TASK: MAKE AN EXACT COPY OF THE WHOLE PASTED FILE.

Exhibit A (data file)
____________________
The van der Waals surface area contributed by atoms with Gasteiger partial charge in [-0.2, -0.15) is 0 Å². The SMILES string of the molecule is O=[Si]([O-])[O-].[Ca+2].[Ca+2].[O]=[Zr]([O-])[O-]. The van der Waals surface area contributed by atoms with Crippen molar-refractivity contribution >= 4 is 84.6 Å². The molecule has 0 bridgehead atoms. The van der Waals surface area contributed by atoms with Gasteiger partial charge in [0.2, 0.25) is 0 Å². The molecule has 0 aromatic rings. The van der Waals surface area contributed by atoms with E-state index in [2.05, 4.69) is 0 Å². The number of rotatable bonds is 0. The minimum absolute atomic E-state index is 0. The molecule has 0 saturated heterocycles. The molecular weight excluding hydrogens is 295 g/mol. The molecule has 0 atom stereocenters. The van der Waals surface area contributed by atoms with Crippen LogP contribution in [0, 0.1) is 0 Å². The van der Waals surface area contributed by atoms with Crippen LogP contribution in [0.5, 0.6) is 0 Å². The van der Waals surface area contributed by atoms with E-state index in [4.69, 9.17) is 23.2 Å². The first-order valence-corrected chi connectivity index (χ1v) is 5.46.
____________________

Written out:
The van der Waals surface area contributed by atoms with Gasteiger partial charge in [-0.2, -0.15) is 0 Å². The SMILES string of the molecule is O=[Si]([O-])[O-].[Ca+2].[Ca+2].[O]=[Zr]([O-])[O-]. The van der Waals surface area contributed by atoms with Crippen molar-refractivity contribution >= 4 is 84.6 Å². The molecule has 0 bridgehead atoms. The van der Waals surface area contributed by atoms with Gasteiger partial charge in [0.2, 0.25) is 0 Å². The molecule has 0 aromatic rings. The van der Waals surface area contributed by atoms with E-state index in [2.05, 4.69) is 0 Å². The number of rotatable bonds is 0. The minimum absolute atomic E-state index is 0. The molecule has 0 saturated heterocycles. The molecular weight excluding hydrogens is 295 g/mol. The molecule has 0 atom stereocenters. The van der Waals surface area contributed by atoms with Crippen LogP contribution in [0, 0.1) is 0 Å². The van der Waals surface area contributed by atoms with Crippen LogP contribution in [0.5, 0.6) is 0 Å². The van der Waals surface area contributed by atoms with E-state index in [4.69, 9.17) is 23.2 Å². The first-order valence-corrected chi connectivity index (χ1v) is 5.46.